Scales would help, especially the ones in the keys of the pieces you’re playing. Pay attention to the fingering on the piece, it may seem odd at times but it works like magic. If you feel comfortable practicing 6-7 hours a day, that is amazing, however if you are beating yourself to death over tiny things it would be benefitial to take a break. It will also help to go back and play sections you have difficulty with first hands /separately/ (even if you feel you are beyond this) and then together until you feel comfortable with it. If you know anyone who plays the piano (and has taken lessons?) perhaps have them listen to what you are playing and look at the music to see if they can pick up on anything you can’t. Hopefully this is helpful!!

Just gotta say, one thing that a lot of people notice about professionals compared to amateurs is that the pros tend to be able to play with a lot more confidence and energy. Pros know wht they're doing, and as such, having to worry less, they are able to focus on other things, like enjoying the music or focusing on expression rather than the next wall of notes flying at them from the page.

A colleague of mine who composes but is not a pianist, commented to me once that piano is like doing ballet on rocks. As a pianist, I found that a fitting description! A professional pianist dances on the keys gracefully.

In terms of technique you need to consider: posture and tension, getting from one place to another on the keyboard quickly and accurately, and pedaling. If you cannot get a teacher, you need to videorecord yourself to check your posture. Checking tension will be much more difficult because you need a close up of arms, shoulders, and fingers, and you still might not know what you are looking for. Try to find something on Youtube about it. Scales and arpeggios will help greatly in moving around the keyboard. You also need to know your chords and all inversions so when playing something like a stride or waltz bass line, you can go straight to the upper chord without guessing on the shape of it. You need to learn theory if you don't already know what I am talking about. There is more to pedaling than just "what sounds good". You need to know when chords change, and when it is appropriate to hold it over. You need to know how to change a pedal smoothly so the sound connects (if the music calls for that.) You need to know when NOT to use the pedal.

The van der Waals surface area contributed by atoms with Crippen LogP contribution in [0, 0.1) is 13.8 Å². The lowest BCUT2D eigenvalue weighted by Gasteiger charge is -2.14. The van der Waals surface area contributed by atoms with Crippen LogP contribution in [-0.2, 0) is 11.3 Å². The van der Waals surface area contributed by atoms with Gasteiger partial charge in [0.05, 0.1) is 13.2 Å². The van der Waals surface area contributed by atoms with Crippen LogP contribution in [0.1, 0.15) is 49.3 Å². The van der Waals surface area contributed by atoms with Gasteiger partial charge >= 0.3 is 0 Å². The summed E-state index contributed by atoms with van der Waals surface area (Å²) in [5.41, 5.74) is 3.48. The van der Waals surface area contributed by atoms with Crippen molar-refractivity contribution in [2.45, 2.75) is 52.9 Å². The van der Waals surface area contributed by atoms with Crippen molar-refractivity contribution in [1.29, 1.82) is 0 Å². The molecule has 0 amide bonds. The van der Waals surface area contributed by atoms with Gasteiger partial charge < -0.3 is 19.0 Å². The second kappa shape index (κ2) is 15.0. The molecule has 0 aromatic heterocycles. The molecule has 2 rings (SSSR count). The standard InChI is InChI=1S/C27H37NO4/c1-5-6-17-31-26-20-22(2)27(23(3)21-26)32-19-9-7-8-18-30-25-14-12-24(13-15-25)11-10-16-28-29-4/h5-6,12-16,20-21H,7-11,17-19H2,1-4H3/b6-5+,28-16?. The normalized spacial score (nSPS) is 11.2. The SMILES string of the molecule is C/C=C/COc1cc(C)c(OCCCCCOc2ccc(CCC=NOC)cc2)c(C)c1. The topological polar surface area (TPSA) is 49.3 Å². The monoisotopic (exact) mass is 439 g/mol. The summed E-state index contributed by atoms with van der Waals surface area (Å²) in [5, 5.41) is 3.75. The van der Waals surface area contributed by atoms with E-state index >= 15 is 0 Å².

I would not practice for more than 1-1/2 hours at a time without a break. You do not want to teach your muscles to play fatigued. Doing so will increase tension and risk injury. I suggest warming up with scales and arpeggios.

To develop musicality, the best thing you can do is to listen to recordings of excellent pianists whose interpretations you like. Musicality is hard to teach; it is more intuited. That intuition comes from being immersed in music. No practicing is going to make up for a lack of listening, and you will gain more from playing fewer hours and taking the other time to pull out scores and read them while listening to recordings. Listen to several different ones to see how each performer does it differently. Attend concerts, too (any instrumentation.)

  • Why only listen to recordings of pianists whose interpretations you like? It's also good to listen to others - who you may not even know yet - who may then end up on the original list! – Tim Oct 8 at 13:42
  • I agree. Perhaps I should have said "repeatedly." In no way did I intend to communicate to listen to only that which one has already heard, and I did say at the end to listen to a number of various recordings and performers. – Heather S. Oct 8 at 20:01

One of the differences you might be picking up on is knowledge of some music theory (here not so much harmony as form) and history. Knowledge of theory helps you relate different parts of a piece, and knowledge of history helps you relate one piece to other pieces.

For example, one of the reasons that professionals get the pause in Rachmaninoff right is that they also know about similar pauses in Haydn, Beethoven, Chopin, Schumann, et c and the differences and similarities between these pauses. Of course this operates mostly at a subconscious level.

  • I do not understand why anyone downvoted this This is a fine answer. Knowing theory and history gives one insight into how to approach pieces from various eras, and there are huge differences, especially in use (or non use) of the pedal and ornamentation, to say the least. – Heather S. Oct 6 at 23:38